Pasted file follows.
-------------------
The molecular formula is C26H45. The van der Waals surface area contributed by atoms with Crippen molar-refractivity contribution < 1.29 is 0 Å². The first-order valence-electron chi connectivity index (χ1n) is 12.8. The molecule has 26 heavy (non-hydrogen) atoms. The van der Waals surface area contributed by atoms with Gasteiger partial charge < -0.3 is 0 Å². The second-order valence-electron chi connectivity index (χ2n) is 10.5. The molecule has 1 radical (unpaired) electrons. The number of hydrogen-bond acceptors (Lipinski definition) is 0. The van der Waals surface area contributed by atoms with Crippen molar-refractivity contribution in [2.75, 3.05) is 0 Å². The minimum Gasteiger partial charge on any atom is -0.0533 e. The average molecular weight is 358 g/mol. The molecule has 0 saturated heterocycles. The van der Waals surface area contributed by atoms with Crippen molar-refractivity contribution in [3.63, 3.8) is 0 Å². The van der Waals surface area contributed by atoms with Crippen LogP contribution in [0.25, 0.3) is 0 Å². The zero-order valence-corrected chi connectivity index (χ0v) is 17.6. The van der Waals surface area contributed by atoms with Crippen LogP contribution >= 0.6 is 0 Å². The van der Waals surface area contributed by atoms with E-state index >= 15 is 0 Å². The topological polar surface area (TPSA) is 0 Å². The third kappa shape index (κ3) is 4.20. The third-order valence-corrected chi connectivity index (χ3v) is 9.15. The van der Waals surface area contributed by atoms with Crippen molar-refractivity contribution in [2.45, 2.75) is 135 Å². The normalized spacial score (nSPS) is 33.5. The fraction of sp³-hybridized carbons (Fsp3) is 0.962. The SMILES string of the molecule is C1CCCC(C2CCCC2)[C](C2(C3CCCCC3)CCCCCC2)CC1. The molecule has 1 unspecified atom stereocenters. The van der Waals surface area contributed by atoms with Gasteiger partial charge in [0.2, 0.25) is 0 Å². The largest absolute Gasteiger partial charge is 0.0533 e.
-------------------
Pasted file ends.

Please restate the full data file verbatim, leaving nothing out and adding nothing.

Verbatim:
The molecular formula is C26H45. The van der Waals surface area contributed by atoms with Crippen molar-refractivity contribution < 1.29 is 0 Å². The first-order valence-electron chi connectivity index (χ1n) is 12.8. The molecule has 26 heavy (non-hydrogen) atoms. The van der Waals surface area contributed by atoms with Gasteiger partial charge < -0.3 is 0 Å². The second-order valence-electron chi connectivity index (χ2n) is 10.5. The molecule has 1 radical (unpaired) electrons. The number of hydrogen-bond acceptors (Lipinski definition) is 0. The van der Waals surface area contributed by atoms with Crippen molar-refractivity contribution in [2.75, 3.05) is 0 Å². The minimum Gasteiger partial charge on any atom is -0.0533 e. The average molecular weight is 358 g/mol. The molecule has 0 saturated heterocycles. The van der Waals surface area contributed by atoms with Crippen molar-refractivity contribution in [3.63, 3.8) is 0 Å². The van der Waals surface area contributed by atoms with Crippen LogP contribution in [0.25, 0.3) is 0 Å². The zero-order valence-corrected chi connectivity index (χ0v) is 17.6. The van der Waals surface area contributed by atoms with Crippen LogP contribution >= 0.6 is 0 Å². The van der Waals surface area contributed by atoms with E-state index >= 15 is 0 Å². The topological polar surface area (TPSA) is 0 Å². The third kappa shape index (κ3) is 4.20. The third-order valence-corrected chi connectivity index (χ3v) is 9.15. The van der Waals surface area contributed by atoms with Crippen molar-refractivity contribution in [2.45, 2.75) is 135 Å². The normalized spacial score (nSPS) is 33.5. The fraction of sp³-hybridized carbons (Fsp3) is 0.962. The SMILES string of the molecule is C1CCCC(C2CCCC2)[C](C2(C3CCCCC3)CCCCCC2)CC1. The molecule has 1 unspecified atom stereocenters. The van der Waals surface area contributed by atoms with Gasteiger partial charge in [0.2, 0.25) is 0 Å². The largest absolute Gasteiger partial charge is 0.0533 e.